In the spirit of Earth Day we decided it was time for Chinook Shores Lodge to make a stronger commitment to serving our environment. We sponsored a neighborhood Earth Day event to help clean up Potter Road, Knudson Cove Road and the areas north of Knudson Cove Marina.
The truth is, our neighbors are very environmentally-conscious. The garbage we collected today was from the local bears who tear into our dumpsters all summer and fall, and hide trash deep in the woods.
Potter Road Park Association
Promoters of Earth Day suggest people commit to acts of service on or around Earth Day by planting trees, cleaning up streams or helping local community gardens. Our neighborhood is surrounded by old-growth trees, the big blue ocean and a lot of really great people. You can see the great work they’ve done on at the park’s two acres of wooded ground, picnic shelter and fire pit on the way to our lodge.
Wear Green, for a Great Cause
Show your Act of Green! The Potter Road Park Association (PRPA) — a non-profit created to develop a park at the Clover Pass School building on Potter Road — sells a variety of t-shirts to raise funds for maintenance and upkeep. The PRPA manages the area, maintains the historical schoolhouse, preserves history and offers an area for small community groups to gather.
Recycling in Ketchikan
Living on an island make it challenging to take advantage of national recycle programs. However, we can all do our part. Here’s how we separate our garbage for ease of recycling at our local landfill:
Corrugated Cardboard: Corrugated cardboard is comprised of three layers of paper that include an inside liner, an outside liner, and fluting with a ruffled shape that runs in between the two layers. Corrugated cardboard can be separated for recycling at the Ketchikan Landfill. Conversely, regular cardboard (which typically refers to a thick paper stock or heavy paper-pulp used for making things like cereal boxes and greeting cards) cannot be separated at the Ketchikan Landfill. Chinook Shores Lodge collects corrugated cardboard and delivers it to the receptacle next to the weighing station at the Ketchikan Landfill.
Aluminum: A cold beverage goes hand-in-hand with a warm summer day, and there is no shortage of beer or soft drinks at the lodge each season. Luckily aluminum cans are easy to collect and recycle. Recycling aluminum cans saves a considerable amount of energy, reduces carbon dioxide emissions and the amount of waste headed into landfills. Chinook Shores Lodge collects cans and delivers them to the receptacle next to the weighing station at the Ketchikan Landfill.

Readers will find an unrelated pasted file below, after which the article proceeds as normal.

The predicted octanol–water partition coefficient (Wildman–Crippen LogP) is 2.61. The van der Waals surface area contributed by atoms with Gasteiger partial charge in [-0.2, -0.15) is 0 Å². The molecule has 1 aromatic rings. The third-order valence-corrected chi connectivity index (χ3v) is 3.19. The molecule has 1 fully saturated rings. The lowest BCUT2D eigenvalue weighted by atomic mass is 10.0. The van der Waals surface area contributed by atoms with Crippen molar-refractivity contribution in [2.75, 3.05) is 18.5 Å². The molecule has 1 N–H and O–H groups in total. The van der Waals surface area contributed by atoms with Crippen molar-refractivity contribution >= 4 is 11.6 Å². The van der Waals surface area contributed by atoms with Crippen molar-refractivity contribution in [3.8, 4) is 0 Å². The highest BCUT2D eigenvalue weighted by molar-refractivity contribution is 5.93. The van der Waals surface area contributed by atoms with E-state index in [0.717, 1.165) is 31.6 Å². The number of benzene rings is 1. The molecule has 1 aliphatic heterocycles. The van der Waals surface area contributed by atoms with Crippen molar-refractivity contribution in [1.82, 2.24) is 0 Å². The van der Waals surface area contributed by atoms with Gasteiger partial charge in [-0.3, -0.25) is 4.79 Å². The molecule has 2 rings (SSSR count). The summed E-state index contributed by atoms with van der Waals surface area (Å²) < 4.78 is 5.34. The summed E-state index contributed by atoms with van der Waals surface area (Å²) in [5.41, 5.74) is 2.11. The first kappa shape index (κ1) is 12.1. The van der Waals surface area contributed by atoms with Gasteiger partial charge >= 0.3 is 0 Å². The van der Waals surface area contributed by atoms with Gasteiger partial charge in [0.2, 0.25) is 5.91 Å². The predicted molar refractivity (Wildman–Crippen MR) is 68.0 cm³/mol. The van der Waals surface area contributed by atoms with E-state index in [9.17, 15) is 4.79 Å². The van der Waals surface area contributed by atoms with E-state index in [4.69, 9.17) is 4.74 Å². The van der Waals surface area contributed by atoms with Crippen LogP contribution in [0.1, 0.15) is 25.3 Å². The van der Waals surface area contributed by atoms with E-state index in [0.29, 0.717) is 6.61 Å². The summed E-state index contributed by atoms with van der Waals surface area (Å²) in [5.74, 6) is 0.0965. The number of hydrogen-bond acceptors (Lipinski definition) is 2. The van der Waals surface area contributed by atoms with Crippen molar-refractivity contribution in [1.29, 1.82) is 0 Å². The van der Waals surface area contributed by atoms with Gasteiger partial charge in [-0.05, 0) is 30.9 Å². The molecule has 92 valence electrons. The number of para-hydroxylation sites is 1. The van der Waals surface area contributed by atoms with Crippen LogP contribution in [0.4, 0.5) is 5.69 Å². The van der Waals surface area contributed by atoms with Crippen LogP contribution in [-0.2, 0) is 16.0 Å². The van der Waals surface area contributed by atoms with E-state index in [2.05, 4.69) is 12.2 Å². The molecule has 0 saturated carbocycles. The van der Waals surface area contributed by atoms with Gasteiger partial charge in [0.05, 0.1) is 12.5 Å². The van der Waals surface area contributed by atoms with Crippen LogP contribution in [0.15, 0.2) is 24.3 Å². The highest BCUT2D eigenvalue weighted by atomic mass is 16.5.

Glass: Recycling glass saves energy because compared to making glasss from raw materials for the first time, cullet melts at a lower temperature. Also, recycling glass reduces the space in landfills that would otherwise be taken up by used bottles and jars. Chinook Shores Lodge collects glass jars, wine and liquor bottles and delivers those to the receptacle next to the big buildings at the Ketchikan Landfill.
What We Can Do to Protect Fish?
According to the Earth Day Organization, “toxins in litter can leach out into the water supply and be absorbed by the plants and animals that consume the water. It is important to collect waste, especially when it is in or close to waterways to prevent pollution of the local water supply.” Unfortunately, Ketchikan does not recycle plastic; however, we can all make a difference by limiting consumption of plastic products and items such as cigarette butts, plastic bottles, bottle caps, food wrappers, grocery bags, plastic cup lids, straws and stirrers.
Here are some other things we can all do to protect fish:
- Educate yourself about threats to ocean ecosystems with our Oceans Plastic Pollution Quiz.
- Help end plastic pollution by learning about the actions you can take with our Plastic Pollution Primer and Action toolkit.
- Check out all of Earth Day Network’s resources to help Protect Our Species.
- Prevent water pollution: Prevent water pollution by properly disposing of waste or recyclables and reducing or eliminating lawn and garden fertilizers from your yard. Plastic waste in waters is a big problem for fish, with ingestion and entanglement among the largest threats. Take action by joining or organizing a beach or river clean up, switching to reusable bags, and reducing plastic consumption. This will significantly help prevent and reduce the risk to fish and other marine life.
- Support sustainable fisheries: Over-fishing can deplete the population of fishes past the point of recovery.
- Adhere to sport fishing regulations as mandated by the Alaska Department of Fish and Game. Understand and remain updated about Ketchikan area fishing regulations for salmon, rock fish shellfish and cod.
- Stay informed about sport fishing regulations for Pacific Halibut and other federally managed fisheries.
- Consider joining or supporting the Alaska Charter Association, Southeast Alaska Guides Organization, Marine Stewardship Council or other organizations fighting to preserve and protect the resources for Alaska’s recreational anglers.
- Buy fish from certified sustainable sources to help ensure that the fish and their ecosystems continue to thrive. To learn more about the different types of eco-labeling, click here.
Comments & Questions
Let us know if you have ideas about how Chinook Shores Lodge can be more environmentally friendly, or if you want to get involved with protecting oceans and fish!
“Look deep into nature, and then you will understand everything better.” ~ Albert Einstein
You cannot get through a single day without having an impact on the world around you. What you do makes a difference, and you have to decide what kind of difference you want to make.” ~ Jane Goodall
“Working at Chinook Shores Lodge provides amazing opportunities to see wildlife and marine life in the natural environment and we should all do our part to keep it that way.” ~ McKinley Angerman Kellogg